When I prepare one-shots, I do it with the intention of running it more than once. Somewhere, some day, I may be in another group and need a fill-in between regular campaign sessions. I may want or need something to run at a convention or game day. The only thing that makes it a “one-shot” is that it’s a single adventure not tied to a regular campaign, meant to be run in one sitting of 2 to 4 hours.
Because this may be the only time I ever sit down with a particular group of players, I want to make a good impression. Because I don’t know the players, I can’t anticipate their needs and their styles of play. That’s why I tend to do a lot more research for a one-shot than I do for an ongoing campaign. It’s the difference between a low-budget television series, with a new episode every week, and a big-budget movie where you only get one change to pull out all the shots and do something really special.
A lot of these things are done to save time, so you and players can focus on the adventure and not be answering esoteric questions and looking up rules.
If there are any encounters that will require special rules, make a cheat sheet to hand to the players. Wait until the moment, or shortly before, so they’re not fiddling with papers when they should be paying attention to the game. If a per-generated character has a special ability, make a handout for that player explaining how it works. It saves time looking up rules later.
Maps and Photos
Even if you’re not engaged in a traditional dungeon crawl or playing a game that uses miniatures, maps help set the scene. In modern-era games, I will print Google maps of a town, or an area the players will be in. Questions from players then center on specifics — “if the window regular glass, or safety glass” rather than “is there a window”. Photos also help set the scene and answer questions. For modern games in real-life locations, I find pics of buildings, interiors, anything that’s relevant. If players will search for clues, a pic of a room let’s them know there’s a sofa to look under of a desk with drawers to rifle through. Even in fantasy games, pictures of castles, ruins, even forests and terrain helps. When you get to fights, it helps them envision tactics better than a flat map.
I also find pictures of people to represent important non-player characters. I write the character’s name on the picture, and put it on the table. It helps players remember who they’re talking to, and they often make notes on the picture to help remember the context of the character and why they’re important.
Photos of props help too. Guns, swords, cars, anything that’s a relevant object. Again, it helps them remember that the object is there and is important, and they can take notes on it.
News, Weather, Sports
I’m currently working on a Delta Green one-shot, based on a published adventure. It’s got specific dates and real-world locations in it. I thought it would be fun to see what else was going on in the news that day, so as the players drive to the scene from the airport I can do some banter from the car radio. I found out that there was a violent hail storm that day, and yucky drizzling rain for the whole week after. Perfect! What a great detail. The hail caused a ball game to be delayed. There was also a UFO sighting, carried by all the major local news stations, and I found a clip on YouTube! The UFO has nothing to do with the plot, but the players don’t know that, it helps set the mood, and now I have a red herring I can work in.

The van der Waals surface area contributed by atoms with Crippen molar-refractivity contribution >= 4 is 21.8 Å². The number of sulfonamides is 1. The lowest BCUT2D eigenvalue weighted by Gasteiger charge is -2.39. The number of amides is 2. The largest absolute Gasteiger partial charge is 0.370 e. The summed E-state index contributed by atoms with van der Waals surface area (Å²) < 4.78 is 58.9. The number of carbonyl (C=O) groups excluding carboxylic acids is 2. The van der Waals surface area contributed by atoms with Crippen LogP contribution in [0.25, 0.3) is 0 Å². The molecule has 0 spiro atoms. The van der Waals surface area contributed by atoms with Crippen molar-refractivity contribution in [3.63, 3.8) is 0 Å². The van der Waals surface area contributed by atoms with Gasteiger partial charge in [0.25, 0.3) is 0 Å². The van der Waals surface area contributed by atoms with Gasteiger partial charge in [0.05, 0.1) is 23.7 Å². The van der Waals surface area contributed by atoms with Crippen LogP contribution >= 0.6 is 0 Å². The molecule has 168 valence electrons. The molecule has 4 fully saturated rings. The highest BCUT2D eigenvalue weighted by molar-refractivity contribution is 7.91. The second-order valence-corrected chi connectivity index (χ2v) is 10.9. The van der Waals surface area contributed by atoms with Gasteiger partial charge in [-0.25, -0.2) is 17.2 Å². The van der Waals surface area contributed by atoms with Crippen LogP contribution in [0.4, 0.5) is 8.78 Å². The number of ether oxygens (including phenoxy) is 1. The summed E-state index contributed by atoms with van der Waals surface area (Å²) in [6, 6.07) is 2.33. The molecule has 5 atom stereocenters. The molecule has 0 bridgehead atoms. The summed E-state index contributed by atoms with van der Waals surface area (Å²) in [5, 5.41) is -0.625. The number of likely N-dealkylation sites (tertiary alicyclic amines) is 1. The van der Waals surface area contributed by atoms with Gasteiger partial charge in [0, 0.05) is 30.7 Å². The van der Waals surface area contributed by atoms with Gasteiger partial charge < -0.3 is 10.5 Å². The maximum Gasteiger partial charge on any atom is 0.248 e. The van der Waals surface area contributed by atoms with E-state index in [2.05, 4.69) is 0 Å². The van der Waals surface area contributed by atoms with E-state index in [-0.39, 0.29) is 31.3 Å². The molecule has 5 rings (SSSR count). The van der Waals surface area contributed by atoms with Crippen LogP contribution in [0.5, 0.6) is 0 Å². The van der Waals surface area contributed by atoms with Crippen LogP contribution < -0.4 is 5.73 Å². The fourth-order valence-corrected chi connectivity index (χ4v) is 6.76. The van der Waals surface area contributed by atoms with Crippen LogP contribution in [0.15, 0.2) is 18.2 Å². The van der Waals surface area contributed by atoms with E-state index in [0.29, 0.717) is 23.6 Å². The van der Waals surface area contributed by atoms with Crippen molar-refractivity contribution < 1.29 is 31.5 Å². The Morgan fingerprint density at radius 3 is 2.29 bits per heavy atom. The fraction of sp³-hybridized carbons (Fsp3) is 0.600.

Even if you’re using a fantasy setting, these kinds of details can help get players deeper into the game. It adds some depth and realism, and sometimes it can help them forgive some of the more fantastic elements of a plot, or overlook huge gaping plot holes that may exist. “It was the time of th coronation of King Ludwig” might have no bearing on the adventure, but it does a little bit of shorthand worldbuilding that makes it stand out from other generic adventures. Knowing that the players spend the whole game inside a dungeon doesn’t mean that it’s springtime and sunny outside doesn’t matter; it provides contrast, and impacts how they feel about being in the damp and darkness.
Research in Ongoing Campaigns
I do these things in ongoing games too, of course, but not in as much detail. Who has the time? I restrict research to photos and maps of recurring locations and supporting characters we’ll see a lot of. In a one-shot, I may have a photo of the innkeeper you’ll spend all of 5 minutes talking to; in a regular game, no way.
The difference in preparation, I think, is between story and character. In a one-shot, there’s not a lot of character development for player characters, at least no more than you need for the story itself. For that reason, more attention to little details matters. The story is the star, so a focus whatever makes it pop. In an ongoing campaign, I want to focus on the characters’ reaction to the events, the personal subplots and goals. I also put some of the onus for that research on them; tell me about your character’s house, their relatives and mentors and enemies. You need a lot less showiness, and more emotional texture. It’s a different balance, and requires a different sort of preparation.